Job Search Tips After a Long Absence from the Workforce

September 12th, 2022

There are many reasons people take extended breaks from work. One of the most common is to raise a child. On the flip side, a growing number of working adults are taking time off to become caretakers for their elderly parents. Of course there can also be injuries or health care concerns that require extended leaves, along with a host of other personal reasons.

No matter the circumstances for your extended absence, when it comes time to return to work, it’s easy to feel completely out of your element. If you need help, consider working with a career coach from GetFive for personalized guidance. These coaches recommend job seekers breaking out of an extended absence get started by doing the following:

Freshen Your Expertise: Today’s rapidly changing world means that things have likely evolved since your last job. Your skill set is rusty, and you don’t want that to be an employer’s main worry. To ease concerns and exhibit your can-do attitude, consider taking continuing education classes and getting important industry certifications. Show how you’re sharpening your skills without employment and stress your determination to learn more while employed.

New Networking: Your professional network is one of the most important tools you can use to boost your job search, but after being out of work for so long, your connections may have gone cold. It’s time to get the pot boiling again. Start with friends and social acquaintances to get your footing. When you gain momentum, move on to past colleagues, professors, and professional contacts. Even if it’s been years, reach out explaining your desires and offer to catch up over a cup of coffee.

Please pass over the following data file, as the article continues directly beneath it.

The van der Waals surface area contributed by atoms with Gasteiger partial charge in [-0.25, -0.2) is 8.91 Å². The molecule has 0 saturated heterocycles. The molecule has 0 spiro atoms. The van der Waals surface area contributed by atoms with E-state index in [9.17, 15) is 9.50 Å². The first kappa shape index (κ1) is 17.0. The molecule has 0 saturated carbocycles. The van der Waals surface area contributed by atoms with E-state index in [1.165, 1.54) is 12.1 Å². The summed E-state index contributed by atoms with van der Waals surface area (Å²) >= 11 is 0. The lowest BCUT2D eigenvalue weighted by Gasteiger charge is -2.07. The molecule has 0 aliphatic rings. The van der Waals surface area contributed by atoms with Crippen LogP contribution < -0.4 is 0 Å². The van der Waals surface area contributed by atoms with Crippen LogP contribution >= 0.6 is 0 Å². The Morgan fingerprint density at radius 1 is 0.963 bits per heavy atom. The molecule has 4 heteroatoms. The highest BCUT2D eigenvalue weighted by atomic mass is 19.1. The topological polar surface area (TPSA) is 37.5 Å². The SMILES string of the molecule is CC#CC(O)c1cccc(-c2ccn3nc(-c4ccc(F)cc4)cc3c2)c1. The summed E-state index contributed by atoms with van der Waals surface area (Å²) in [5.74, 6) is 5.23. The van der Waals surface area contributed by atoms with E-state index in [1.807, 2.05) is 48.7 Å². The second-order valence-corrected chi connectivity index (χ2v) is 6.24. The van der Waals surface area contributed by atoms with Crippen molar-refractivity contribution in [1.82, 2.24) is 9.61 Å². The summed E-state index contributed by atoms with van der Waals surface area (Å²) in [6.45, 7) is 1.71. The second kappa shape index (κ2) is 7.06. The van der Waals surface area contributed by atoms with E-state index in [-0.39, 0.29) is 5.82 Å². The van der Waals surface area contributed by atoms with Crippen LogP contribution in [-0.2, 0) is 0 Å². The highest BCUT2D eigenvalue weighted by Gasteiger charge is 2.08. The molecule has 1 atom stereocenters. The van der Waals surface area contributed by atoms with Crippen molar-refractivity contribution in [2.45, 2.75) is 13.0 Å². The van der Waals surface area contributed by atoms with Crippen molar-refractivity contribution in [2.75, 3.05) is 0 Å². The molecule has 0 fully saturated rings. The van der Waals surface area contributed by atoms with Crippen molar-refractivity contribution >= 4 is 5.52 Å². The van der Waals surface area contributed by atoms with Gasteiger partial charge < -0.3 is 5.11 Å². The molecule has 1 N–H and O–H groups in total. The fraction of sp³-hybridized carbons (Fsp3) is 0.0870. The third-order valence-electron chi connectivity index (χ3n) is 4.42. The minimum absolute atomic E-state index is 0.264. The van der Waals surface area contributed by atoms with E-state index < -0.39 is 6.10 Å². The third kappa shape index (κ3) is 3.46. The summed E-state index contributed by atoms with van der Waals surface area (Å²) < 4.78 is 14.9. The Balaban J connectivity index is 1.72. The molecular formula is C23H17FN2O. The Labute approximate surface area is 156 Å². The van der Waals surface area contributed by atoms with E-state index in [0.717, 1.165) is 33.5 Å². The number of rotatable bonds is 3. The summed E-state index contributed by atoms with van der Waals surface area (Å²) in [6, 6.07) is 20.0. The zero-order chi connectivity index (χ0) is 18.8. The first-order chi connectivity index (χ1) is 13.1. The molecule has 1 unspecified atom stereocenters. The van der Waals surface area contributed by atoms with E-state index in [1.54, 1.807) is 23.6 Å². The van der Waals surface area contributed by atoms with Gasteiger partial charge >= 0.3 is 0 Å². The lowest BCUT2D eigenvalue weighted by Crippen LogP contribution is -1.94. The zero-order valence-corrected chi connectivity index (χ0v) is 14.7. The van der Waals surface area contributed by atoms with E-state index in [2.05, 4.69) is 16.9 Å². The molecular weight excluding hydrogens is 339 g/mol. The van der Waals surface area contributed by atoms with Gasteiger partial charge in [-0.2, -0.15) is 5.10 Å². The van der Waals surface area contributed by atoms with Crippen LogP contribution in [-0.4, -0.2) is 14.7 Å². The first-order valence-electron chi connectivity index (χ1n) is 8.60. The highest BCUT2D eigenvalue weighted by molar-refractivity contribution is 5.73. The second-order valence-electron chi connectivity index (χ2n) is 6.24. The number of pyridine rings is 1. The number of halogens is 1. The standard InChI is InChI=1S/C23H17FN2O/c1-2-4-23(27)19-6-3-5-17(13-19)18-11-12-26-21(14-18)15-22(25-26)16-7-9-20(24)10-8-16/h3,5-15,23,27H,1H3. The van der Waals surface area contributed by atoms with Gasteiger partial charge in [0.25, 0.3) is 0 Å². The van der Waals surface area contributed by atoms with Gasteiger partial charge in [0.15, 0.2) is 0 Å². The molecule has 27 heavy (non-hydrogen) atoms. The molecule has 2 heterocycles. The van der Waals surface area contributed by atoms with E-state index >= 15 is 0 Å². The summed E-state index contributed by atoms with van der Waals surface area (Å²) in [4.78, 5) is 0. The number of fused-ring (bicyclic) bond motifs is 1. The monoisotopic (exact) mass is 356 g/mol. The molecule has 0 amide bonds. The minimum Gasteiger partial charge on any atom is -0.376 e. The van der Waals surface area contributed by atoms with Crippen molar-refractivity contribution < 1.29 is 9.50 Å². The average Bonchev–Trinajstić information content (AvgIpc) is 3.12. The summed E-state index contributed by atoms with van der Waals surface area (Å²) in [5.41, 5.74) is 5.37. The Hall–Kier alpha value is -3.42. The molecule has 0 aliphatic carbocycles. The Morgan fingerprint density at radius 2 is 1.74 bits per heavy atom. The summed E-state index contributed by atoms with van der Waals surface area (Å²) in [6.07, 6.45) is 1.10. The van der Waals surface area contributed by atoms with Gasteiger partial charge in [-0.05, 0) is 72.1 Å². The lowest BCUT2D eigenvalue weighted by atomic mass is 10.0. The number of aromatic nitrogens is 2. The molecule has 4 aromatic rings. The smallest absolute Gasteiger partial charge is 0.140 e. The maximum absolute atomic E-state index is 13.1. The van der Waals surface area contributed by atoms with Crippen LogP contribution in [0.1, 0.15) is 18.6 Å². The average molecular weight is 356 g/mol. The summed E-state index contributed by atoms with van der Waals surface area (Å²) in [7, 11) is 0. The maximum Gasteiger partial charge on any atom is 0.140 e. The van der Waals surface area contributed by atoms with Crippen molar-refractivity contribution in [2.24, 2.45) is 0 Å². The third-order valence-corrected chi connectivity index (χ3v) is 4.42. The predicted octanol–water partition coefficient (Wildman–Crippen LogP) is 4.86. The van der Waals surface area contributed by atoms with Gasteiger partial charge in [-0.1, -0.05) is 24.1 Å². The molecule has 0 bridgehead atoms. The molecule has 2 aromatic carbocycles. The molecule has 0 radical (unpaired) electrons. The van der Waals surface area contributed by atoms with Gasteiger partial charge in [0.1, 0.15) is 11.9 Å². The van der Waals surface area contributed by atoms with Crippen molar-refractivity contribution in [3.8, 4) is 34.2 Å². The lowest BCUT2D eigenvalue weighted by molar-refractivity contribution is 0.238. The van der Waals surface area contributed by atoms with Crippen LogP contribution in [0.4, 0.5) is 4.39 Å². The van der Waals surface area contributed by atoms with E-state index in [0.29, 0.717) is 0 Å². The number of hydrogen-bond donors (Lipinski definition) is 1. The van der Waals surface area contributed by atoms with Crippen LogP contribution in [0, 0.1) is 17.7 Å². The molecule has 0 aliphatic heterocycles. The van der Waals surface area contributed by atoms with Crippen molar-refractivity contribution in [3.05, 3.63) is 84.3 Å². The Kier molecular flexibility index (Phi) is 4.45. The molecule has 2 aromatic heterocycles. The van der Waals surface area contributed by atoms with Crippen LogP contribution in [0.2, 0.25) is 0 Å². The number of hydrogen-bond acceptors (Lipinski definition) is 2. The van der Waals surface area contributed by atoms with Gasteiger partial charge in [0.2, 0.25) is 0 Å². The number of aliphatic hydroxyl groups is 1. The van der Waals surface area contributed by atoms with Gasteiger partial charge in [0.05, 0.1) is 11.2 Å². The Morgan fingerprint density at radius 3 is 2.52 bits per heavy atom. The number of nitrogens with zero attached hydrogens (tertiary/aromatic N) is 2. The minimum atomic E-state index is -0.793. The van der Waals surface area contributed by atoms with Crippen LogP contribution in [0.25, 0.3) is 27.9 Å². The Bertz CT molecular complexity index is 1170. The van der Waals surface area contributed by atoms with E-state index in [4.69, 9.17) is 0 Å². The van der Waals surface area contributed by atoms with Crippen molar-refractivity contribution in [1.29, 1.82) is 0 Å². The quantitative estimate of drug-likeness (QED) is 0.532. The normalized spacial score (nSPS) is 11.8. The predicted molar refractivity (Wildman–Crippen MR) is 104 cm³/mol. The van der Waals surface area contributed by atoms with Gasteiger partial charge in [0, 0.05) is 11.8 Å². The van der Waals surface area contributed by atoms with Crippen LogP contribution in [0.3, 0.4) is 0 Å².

Show Commitment: Whether it’s been one year, 10 years, or longer, when you’re gone from work, a new employer may question your commitment to the job. One easy way to demonstrate that you’re ready to reenter the workforce is to volunteer in a position related to what you want to do when employed. You’ll spruce up your skills, expand your network, and show you’re prepared. Another method is attending industry events regularly. Join a professional group in your area and get active now.

Be Honest: Finally, it’s important to be honest about your time away. Don’t try to hide it on your resume or talk around it at interviews. Being transparent demonstrates honesty, integrity, and confidence.

There are many reasons people take breaks, and while it might take some special initiative, it’s not impossible to reenter the workforce after an extended absence and reach high levels of success.

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